Integrity has always been a – perhaps the – critical element in research. It’s essential for everyone reading or using scholarly information to be certain that it is authoritative and trustworthy, all the more so in a digital environment, where it isn’t always easy to distinguish good research from bad research.
Over the years, the scholarly community has developed a number of tools to help with this, with peer review being the most obvious. But in a fast-changing world – where the number of new researchers is expanding rapidly,* the amount of cross-institution and/or international collaboration is at an all-time high,** and the volume of papers published continues to increase year by year*** — how confident can we really be about the quality of the articles we read? Is there more unethical and fraudulent research being published these days, or are we simply better at detecting it? What is the most effective way of tackling misconduct – the carrot or the stick? And, if an article needs to be retracted, what is the best way to do this? These were just some of the issues raised at the recent 3rd World Congress on Research Integrity in Montreal.
First things first – how big a problem is research misconduct? The answer depends on what are you measuring and how are you measuring it. Nicholas Steneck (University of Michigan) said that 1-3% of all research articles are affected by misconduct, and quoted an estimated figure of 80,000 plagiarism cases per year. But those numbers include everything from minor ‘offences’ (mostly either unintentional or misguided) to cases of major and intentional fraud. Another possible measurement was highlighted by David Wright, of the US Office of Research Integrity (ORI), who told the conference that the number of allegations of research misconduct reported to them doubled in 2012, and that the cases themselves are also getting much more complex. Monitoring the number of retractions may also be a helpful indicator – the estimate for 2012 is around 400, about on a par with 2011, according to Retraction Watch (Ivan Oransky of Retraction Watch was another speaker at the Congress).
Opinions also differed on the best approach to preventing misconduct. For example, Michael Farthing (University of Sussex, England) believes that a speed camera approach works best (i.e., if researchers know there’s a good chance they may be audited, they are less likely to offend in the first place). However, Makoto Asashima of a funding organization, the Japan Society for the Promotion of Science, announced that his organization has recently increased the penalty for misconduct from five years of restricted eligibility for grants and other funding to 10 – very much a ‘stick’ approach. Beth Fischer of the University of Pittsburgh highlighted the fact that, by its requirement to publish, the current tenure system can effectively reward researchers for bad behavior; instead, she suggested, we must find ways to reward people for good behavior.
Irrespective of whether you choose the carrot or the stick, there are still challenges relating to what the rewards or punishments should be, and who should be responsible for implementing them – not to mention how to identify offenders in the first place. Although tools such as CrossCheck have helped enormously, wrongdoers still slip through the system, sometimes for years – as Oransky noted, the record for longest time from article publication to retraction is a staggering 27 years! All of this is especially complex when dealing with collaborations across multiple institutions and/or countries, because there are currently no national or global agreements about appropriate rewards or deterrents and, other than through meetings such as the Congress, few opportunities for stakeholders to discuss these issues.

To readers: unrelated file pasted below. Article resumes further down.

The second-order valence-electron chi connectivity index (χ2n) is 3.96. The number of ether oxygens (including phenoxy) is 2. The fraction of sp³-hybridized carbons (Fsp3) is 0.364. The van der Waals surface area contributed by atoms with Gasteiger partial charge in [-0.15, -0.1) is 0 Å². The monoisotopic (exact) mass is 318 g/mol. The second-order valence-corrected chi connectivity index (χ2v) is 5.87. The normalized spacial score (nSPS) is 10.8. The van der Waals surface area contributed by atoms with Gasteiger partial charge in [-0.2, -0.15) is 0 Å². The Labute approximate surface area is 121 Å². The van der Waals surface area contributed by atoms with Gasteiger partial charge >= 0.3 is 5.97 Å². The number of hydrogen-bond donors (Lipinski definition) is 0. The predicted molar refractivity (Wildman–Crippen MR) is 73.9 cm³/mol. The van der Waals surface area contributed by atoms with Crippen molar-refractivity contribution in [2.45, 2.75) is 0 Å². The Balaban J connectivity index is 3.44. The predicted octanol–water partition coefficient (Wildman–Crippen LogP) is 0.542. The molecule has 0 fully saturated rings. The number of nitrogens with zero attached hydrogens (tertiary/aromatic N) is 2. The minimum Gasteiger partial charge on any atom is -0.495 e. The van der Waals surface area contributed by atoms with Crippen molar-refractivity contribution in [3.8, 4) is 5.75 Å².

There are some very helpful guidelines, including the outputs from these meetings – see the Singapore statement on research integrity (2010) and the forthcoming Montreal statement from this year – as well as materials produced by the Council on Publication Ethics (COPE). But there is currently no consistency in how these are applied or enforced. Encouragingly, the Global Research Council (a new organization comprising the heads of 70 funding organizations globally) is currently looking at establishing high-level principles of research integrity which, if adopted, could provide some real momentum. However, as several speakers pointed out, even funders don’t always feel they have the power to enact appropriate sanctions because they are not the wrongdoer’s employer.
There’s another whole set of questions around retractions – when to retract rather than correct; how much information to include about the retraction; what to do about other versions of a paper (especially in an increasingly OA world). As Veronique Kiermer (Nature) pointed out, publishers have to try to balance the needs of those authors who have made an honest mistake (and should be encouraged to improve rather than stigmatized), with the need to ensure that the data and other information we publish is accurate. As a result, there are no consistent standards across all publishers, though again the COPE guidelines and other tools have proved invaluable.
So, while there still seem to be more questions than answers, at least those questions are being asked – and being asked by stakeholders from across the global communications community. Perhaps a forthcoming survey being carried out by the University of Tennessee and the CIBER group, as part of a study of authority and trustworthiness in the digital age, will provide a few more answers on what researchers care about . More on that in a future post.
*25% increase between 2002-2007 (Tony Mayer, speaking at the 3rd World Congress on Research Integrity)
**Just 26% of articles now have a single author, while 35% come from international collaborations (Nature Publishing Index 2012)
***The STM Report 2012 (page 23)